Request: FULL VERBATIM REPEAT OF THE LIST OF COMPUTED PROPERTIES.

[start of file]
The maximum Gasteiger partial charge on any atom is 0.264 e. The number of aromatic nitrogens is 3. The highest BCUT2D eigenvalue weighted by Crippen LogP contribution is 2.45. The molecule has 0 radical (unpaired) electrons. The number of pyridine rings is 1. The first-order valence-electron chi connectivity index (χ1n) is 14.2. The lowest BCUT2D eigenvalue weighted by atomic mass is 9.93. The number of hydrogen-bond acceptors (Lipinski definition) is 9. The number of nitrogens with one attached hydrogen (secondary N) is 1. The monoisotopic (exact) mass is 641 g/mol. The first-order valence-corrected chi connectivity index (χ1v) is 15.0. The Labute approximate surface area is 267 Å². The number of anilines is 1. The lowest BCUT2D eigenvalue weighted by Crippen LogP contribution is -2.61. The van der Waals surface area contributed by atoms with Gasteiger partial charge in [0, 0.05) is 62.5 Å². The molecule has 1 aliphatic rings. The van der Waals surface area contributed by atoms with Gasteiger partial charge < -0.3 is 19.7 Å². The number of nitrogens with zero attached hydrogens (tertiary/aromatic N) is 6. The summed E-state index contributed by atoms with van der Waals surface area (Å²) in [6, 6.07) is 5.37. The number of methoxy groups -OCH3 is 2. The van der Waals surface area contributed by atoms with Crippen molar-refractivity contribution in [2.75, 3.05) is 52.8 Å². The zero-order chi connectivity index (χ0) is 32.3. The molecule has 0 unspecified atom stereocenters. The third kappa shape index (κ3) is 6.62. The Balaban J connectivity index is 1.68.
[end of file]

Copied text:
The maximum Gasteiger partial charge on any atom is 0.264 e. The number of aromatic nitrogens is 3. The highest BCUT2D eigenvalue weighted by Crippen LogP contribution is 2.45. The molecule has 0 radical (unpaired) electrons. The number of pyridine rings is 1. The first-order valence-electron chi connectivity index (χ1n) is 14.2. The lowest BCUT2D eigenvalue weighted by atomic mass is 9.93. The number of hydrogen-bond acceptors (Lipinski definition) is 9. The number of nitrogens with one attached hydrogen (secondary N) is 1. The monoisotopic (exact) mass is 641 g/mol. The first-order valence-corrected chi connectivity index (χ1v) is 15.0. The Labute approximate surface area is 267 Å². The number of anilines is 1. The lowest BCUT2D eigenvalue weighted by Crippen LogP contribution is -2.61. The van der Waals surface area contributed by atoms with Gasteiger partial charge in [0, 0.05) is 62.5 Å². The molecule has 1 aliphatic rings. The van der Waals surface area contributed by atoms with Gasteiger partial charge < -0.3 is 19.7 Å². The number of nitrogens with zero attached hydrogens (tertiary/aromatic N) is 6. The summed E-state index contributed by atoms with van der Waals surface area (Å²) in [6, 6.07) is 5.37. The number of methoxy groups -OCH3 is 2. The van der Waals surface area contributed by atoms with Crippen molar-refractivity contribution in [2.75, 3.05) is 52.8 Å². The zero-order chi connectivity index (χ0) is 32.3. The molecule has 0 unspecified atom stereocenters. The third kappa shape index (κ3) is 6.62. The Balaban J connectivity index is 1.68.